It Doesn't Have To Take Forever To Be Good At Pole
Are you a newbie to pole? Or maybe you’re an experienced dancer that’s taken some time off and are now getting back into class? Either way, starting something new or getting back into something you were once good at can be hard.
Actually, it can be downright frustrating AF.
I hear you, I do. And I’m here to talk about that awkward feeling and what we can do with it.
Don’t let that initial rush of awkwardness convince you that you shouldn’t be doing pole fitness.
This is a common feeling I see in my students and fellow dancers that have taken time away from the pole and are shadows of their former pole star selves. I’m not going to tell you that same old story about “Good things come to those that wait and work hard” (although that is true, too).
No – my message here is that things don't have to take a long time to right themselves when you start something. I personally learned this big time when I stopped my daily habit of writing.
My Old Routine aka What I Used To Be Good At
Each morning, I follow a similar routine. I arise from bed and head to the kitchen for my dose of caffeine and to fill my big bottle with water. Then it's back to bed - not for more sleep, but for the start of my work before the day unfolds. I begin my day with a "taking in" and a "pouring out": the ingestion of 32-ounces of water, and the shedding that results from three pages of random writing.
For as long as I can remember, I have written daily in a journal. It has taken many forms over the years: when I first started writing, I was about 20 years old and it was a way for me to get my confusing thoughts about the world sorted out. My therapy was writing it out and getting it out of my head.
My journal has evolved over the past 16 years; writing for me now is an eclectic mix of entries: stream of consciousness ramblings, poetry, declarations of intent perhaps one day to be seen through, curriculum ideas, to-do lists, dance routines, prayers. It is still therapeutic to me, although in a much different way now than it was in my earlier days.
What Happened When I Stopped aka g**dammit i suck
For the past 4 months, I stopped writing completely.
It's funny, but somehow, I didn't even really notice that I stopped writing -but, I have been busy with other things. What I did notice? My creativity felt stagnant. Ideas for projects weren't circulating as easily from within myself. The door of “openness” I usually experience felt shuttered.
Once I came face-to-face with this, I felt compelled toward writing again. Last week I began a new journal and put pen to paper again.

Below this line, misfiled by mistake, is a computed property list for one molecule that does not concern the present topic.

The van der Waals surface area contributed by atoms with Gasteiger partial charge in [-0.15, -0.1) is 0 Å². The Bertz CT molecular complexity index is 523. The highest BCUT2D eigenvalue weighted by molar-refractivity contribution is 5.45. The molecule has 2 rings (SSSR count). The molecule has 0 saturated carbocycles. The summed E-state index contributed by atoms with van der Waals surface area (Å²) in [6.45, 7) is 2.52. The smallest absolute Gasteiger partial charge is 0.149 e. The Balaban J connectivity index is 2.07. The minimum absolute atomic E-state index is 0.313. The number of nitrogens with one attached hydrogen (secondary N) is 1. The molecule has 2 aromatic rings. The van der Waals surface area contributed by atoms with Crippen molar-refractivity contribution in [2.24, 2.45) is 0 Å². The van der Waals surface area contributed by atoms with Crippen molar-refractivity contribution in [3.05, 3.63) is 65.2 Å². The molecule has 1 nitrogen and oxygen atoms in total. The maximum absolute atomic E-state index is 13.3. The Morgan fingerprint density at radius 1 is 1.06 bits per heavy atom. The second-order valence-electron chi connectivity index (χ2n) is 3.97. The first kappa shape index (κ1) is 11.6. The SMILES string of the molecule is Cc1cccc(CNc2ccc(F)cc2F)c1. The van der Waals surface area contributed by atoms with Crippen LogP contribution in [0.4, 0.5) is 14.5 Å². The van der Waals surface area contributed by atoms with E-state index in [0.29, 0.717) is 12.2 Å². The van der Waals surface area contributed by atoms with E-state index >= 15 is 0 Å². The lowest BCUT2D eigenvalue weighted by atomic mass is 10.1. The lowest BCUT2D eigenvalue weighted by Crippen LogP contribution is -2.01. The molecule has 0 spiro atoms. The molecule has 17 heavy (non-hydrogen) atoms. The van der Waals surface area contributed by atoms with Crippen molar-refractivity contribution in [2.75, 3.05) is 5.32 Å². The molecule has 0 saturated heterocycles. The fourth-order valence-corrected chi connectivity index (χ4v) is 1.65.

It didn't go well.
As soon as I picked up my new notebook, I was struck with fatigue and felt immediate resistance to the annoying new composition book.
It seemed that I had lost my stride. I asked myself, "How was I ever going to get back into this again and it be as cathartic and rejuvenating as it once was? Dammit, I'm stuck - again."
Another interesting aspect I took note of: it felt physically difficult to write. The hand holding my pen felt stilted and almost arthritic.
I kept writing.
The pen dragged begrudgingly against the page.
I felt robotic. I was mechanical. I kept going.
What Happened When I Perservered aka let myself keep sucking and feeling awkward
The next morning, water bottle half-chugged, I pulled the notebook out and already there was a shift.
The ink in the pen I was using was gliding across the page. "How quickly things can change when you just keep going," I thought. I didn't just think this thought, though - I felt it. What an incredible feeling, what...possibility.
And not remote possibility or the promise of possibility - there was a feel-it-in-my-gut tangibility that had happened practically overnight that felt quite miraculous. I loved that feeling/thought and I reveled in it for a good few days. Still am, actually.
Things don't have to take a long time to right themselves when you start something.
Many times, after a period of rest or leave of absence, getting back to it is going to feel boring, laborious and awkward at first. Stay in it for a minute. Stay a minute longer. Stay.
The Moral Of The Story aka we all suck at first. The great pole dancers just keep letting themselves suck until…they don’t suck anymore
It's miraculous what happens when you tender your little offering of willingness to the universe. Things move and shift to support your endeavor, help comes in ways unexpected - whether it through a wise word from a friend, a random remark from a stranger, a thought that bubbles up that reinvigorates your ambition, or an opportunity that comes along to fatten your bank account.
Begin for the first time, or begin again for the hundredth time.
The only important thing is that you begin. Joseph Campbell spoke of "a thousand unseen helping hands" that come about when we take that courageous first (and second and third) step into a new endeavor.
There is magic in the world you can harness firsthand when you put aside your “practical” beliefs and continue slogging forward.
You just never know when that Rainbow Marchenko is gonna happen. ;-) Keep going.